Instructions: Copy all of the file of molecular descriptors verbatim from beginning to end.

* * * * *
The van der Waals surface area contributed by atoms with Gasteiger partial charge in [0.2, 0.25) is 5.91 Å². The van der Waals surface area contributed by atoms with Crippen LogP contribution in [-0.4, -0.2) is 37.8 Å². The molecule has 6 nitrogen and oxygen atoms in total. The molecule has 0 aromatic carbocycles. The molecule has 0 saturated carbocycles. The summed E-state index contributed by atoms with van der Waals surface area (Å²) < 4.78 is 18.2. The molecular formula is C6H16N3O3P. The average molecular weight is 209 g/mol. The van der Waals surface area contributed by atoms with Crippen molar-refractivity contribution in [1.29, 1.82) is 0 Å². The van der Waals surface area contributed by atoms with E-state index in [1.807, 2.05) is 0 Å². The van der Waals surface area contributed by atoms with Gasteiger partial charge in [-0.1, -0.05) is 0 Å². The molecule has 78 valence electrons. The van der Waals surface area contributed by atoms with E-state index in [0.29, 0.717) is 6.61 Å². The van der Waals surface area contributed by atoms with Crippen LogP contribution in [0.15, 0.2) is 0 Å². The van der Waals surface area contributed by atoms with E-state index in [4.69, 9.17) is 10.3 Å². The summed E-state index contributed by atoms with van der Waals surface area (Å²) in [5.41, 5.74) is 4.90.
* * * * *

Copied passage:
The van der Waals surface area contributed by atoms with Gasteiger partial charge in [0.2, 0.25) is 5.91 Å². The van der Waals surface area contributed by atoms with Crippen LogP contribution in [-0.4, -0.2) is 37.8 Å². The molecule has 6 nitrogen and oxygen atoms in total. The molecule has 0 aromatic carbocycles. The molecule has 0 saturated carbocycles. The summed E-state index contributed by atoms with van der Waals surface area (Å²) < 4.78 is 18.2. The molecular formula is C6H16N3O3P. The average molecular weight is 209 g/mol. The van der Waals surface area contributed by atoms with Crippen molar-refractivity contribution in [1.29, 1.82) is 0 Å². The van der Waals surface area contributed by atoms with E-state index in [1.807, 2.05) is 0 Å². The van der Waals surface area contributed by atoms with Gasteiger partial charge in [-0.1, -0.05) is 0 Å². The molecule has 78 valence electrons. The van der Waals surface area contributed by atoms with E-state index in [0.29, 0.717) is 6.61 Å². The van der Waals surface area contributed by atoms with Crippen LogP contribution in [0.15, 0.2) is 0 Å². The van der Waals surface area contributed by atoms with E-state index in [4.69, 9.17) is 10.3 Å². The summed E-state index contributed by atoms with van der Waals surface area (Å²) in [5.41, 5.74) is 4.90.